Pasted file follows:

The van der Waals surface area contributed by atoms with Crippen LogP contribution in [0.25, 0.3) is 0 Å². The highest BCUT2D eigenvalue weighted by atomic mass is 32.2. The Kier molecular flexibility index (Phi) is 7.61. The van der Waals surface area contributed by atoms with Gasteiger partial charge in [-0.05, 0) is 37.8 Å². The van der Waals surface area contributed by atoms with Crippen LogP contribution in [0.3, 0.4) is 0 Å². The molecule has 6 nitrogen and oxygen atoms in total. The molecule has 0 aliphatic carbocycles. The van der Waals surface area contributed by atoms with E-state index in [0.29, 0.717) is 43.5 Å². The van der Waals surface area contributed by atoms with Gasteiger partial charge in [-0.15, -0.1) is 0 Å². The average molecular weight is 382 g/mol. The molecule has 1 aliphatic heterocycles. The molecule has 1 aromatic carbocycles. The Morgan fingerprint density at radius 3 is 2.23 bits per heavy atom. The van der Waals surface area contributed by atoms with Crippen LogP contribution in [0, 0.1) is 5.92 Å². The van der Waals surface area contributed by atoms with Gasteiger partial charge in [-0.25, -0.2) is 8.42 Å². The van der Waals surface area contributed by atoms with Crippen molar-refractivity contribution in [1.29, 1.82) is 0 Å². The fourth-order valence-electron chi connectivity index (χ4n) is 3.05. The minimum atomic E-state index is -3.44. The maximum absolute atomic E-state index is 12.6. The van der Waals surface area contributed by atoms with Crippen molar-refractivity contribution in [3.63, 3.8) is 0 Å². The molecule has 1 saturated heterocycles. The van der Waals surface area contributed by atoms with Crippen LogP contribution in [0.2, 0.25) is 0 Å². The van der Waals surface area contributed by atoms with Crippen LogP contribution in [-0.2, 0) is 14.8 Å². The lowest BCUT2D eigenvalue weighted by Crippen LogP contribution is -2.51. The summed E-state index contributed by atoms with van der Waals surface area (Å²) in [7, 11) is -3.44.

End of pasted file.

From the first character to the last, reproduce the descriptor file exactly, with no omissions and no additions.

The van der Waals surface area contributed by atoms with Crippen LogP contribution in [0.25, 0.3) is 0 Å². The highest BCUT2D eigenvalue weighted by atomic mass is 32.2. The Kier molecular flexibility index (Phi) is 7.61. The van der Waals surface area contributed by atoms with Gasteiger partial charge in [-0.05, 0) is 37.8 Å². The van der Waals surface area contributed by atoms with Crippen LogP contribution in [0.3, 0.4) is 0 Å². The molecule has 6 nitrogen and oxygen atoms in total. The molecule has 0 aliphatic carbocycles. The van der Waals surface area contributed by atoms with E-state index in [0.29, 0.717) is 43.5 Å². The van der Waals surface area contributed by atoms with Gasteiger partial charge in [-0.15, -0.1) is 0 Å². The average molecular weight is 382 g/mol. The molecule has 1 aliphatic heterocycles. The molecule has 1 aromatic carbocycles. The Morgan fingerprint density at radius 3 is 2.23 bits per heavy atom. The van der Waals surface area contributed by atoms with Crippen LogP contribution in [0, 0.1) is 5.92 Å². The van der Waals surface area contributed by atoms with Gasteiger partial charge in [-0.25, -0.2) is 8.42 Å². The van der Waals surface area contributed by atoms with Crippen molar-refractivity contribution in [1.29, 1.82) is 0 Å². The fourth-order valence-electron chi connectivity index (χ4n) is 3.05. The minimum atomic E-state index is -3.44. The maximum absolute atomic E-state index is 12.6. The van der Waals surface area contributed by atoms with Crippen molar-refractivity contribution in [3.63, 3.8) is 0 Å². The molecule has 1 saturated heterocycles. The van der Waals surface area contributed by atoms with Crippen LogP contribution in [0.2, 0.25) is 0 Å². The van der Waals surface area contributed by atoms with Crippen LogP contribution in [-0.2, 0) is 14.8 Å². The lowest BCUT2D eigenvalue weighted by Crippen LogP contribution is -2.51. The summed E-state index contributed by atoms with van der Waals surface area (Å²) in [7, 11) is -3.44.